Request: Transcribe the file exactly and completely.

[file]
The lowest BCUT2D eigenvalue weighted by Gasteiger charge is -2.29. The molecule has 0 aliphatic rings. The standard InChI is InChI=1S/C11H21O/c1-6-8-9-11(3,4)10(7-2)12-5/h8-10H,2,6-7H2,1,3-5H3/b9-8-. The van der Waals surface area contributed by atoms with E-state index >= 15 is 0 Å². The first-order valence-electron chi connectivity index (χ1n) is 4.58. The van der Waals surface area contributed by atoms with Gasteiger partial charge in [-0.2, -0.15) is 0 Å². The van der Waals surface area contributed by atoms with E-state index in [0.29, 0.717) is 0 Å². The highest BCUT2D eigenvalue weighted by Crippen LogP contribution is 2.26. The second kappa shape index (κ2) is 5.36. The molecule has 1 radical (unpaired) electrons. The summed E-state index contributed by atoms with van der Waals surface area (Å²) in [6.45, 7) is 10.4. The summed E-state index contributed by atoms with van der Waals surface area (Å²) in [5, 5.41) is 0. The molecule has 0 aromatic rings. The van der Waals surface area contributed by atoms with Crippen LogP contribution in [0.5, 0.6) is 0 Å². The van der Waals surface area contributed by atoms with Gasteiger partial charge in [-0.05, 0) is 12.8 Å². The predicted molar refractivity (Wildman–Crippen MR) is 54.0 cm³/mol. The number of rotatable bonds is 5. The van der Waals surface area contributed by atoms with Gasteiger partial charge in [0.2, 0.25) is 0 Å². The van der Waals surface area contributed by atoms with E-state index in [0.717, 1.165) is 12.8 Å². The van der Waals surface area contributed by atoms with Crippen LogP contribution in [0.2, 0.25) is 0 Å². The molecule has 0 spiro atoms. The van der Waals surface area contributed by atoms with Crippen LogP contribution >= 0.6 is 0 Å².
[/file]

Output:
The lowest BCUT2D eigenvalue weighted by Gasteiger charge is -2.29. The molecule has 0 aliphatic rings. The standard InChI is InChI=1S/C11H21O/c1-6-8-9-11(3,4)10(7-2)12-5/h8-10H,2,6-7H2,1,3-5H3/b9-8-. The van der Waals surface area contributed by atoms with E-state index >= 15 is 0 Å². The first-order valence-electron chi connectivity index (χ1n) is 4.58. The van der Waals surface area contributed by atoms with Gasteiger partial charge in [-0.2, -0.15) is 0 Å². The van der Waals surface area contributed by atoms with E-state index in [0.29, 0.717) is 0 Å². The highest BCUT2D eigenvalue weighted by Crippen LogP contribution is 2.26. The second kappa shape index (κ2) is 5.36. The molecule has 1 radical (unpaired) electrons. The summed E-state index contributed by atoms with van der Waals surface area (Å²) in [6.45, 7) is 10.4. The summed E-state index contributed by atoms with van der Waals surface area (Å²) in [5, 5.41) is 0. The molecule has 0 aromatic rings. The van der Waals surface area contributed by atoms with Crippen LogP contribution in [0.5, 0.6) is 0 Å². The van der Waals surface area contributed by atoms with Gasteiger partial charge in [-0.05, 0) is 12.8 Å². The predicted molar refractivity (Wildman–Crippen MR) is 54.0 cm³/mol. The number of rotatable bonds is 5. The van der Waals surface area contributed by atoms with Gasteiger partial charge in [0.2, 0.25) is 0 Å². The van der Waals surface area contributed by atoms with E-state index in [0.717, 1.165) is 12.8 Å². The van der Waals surface area contributed by atoms with Crippen LogP contribution in [0.2, 0.25) is 0 Å². The molecule has 0 spiro atoms. The van der Waals surface area contributed by atoms with Crippen LogP contribution >= 0.6 is 0 Å².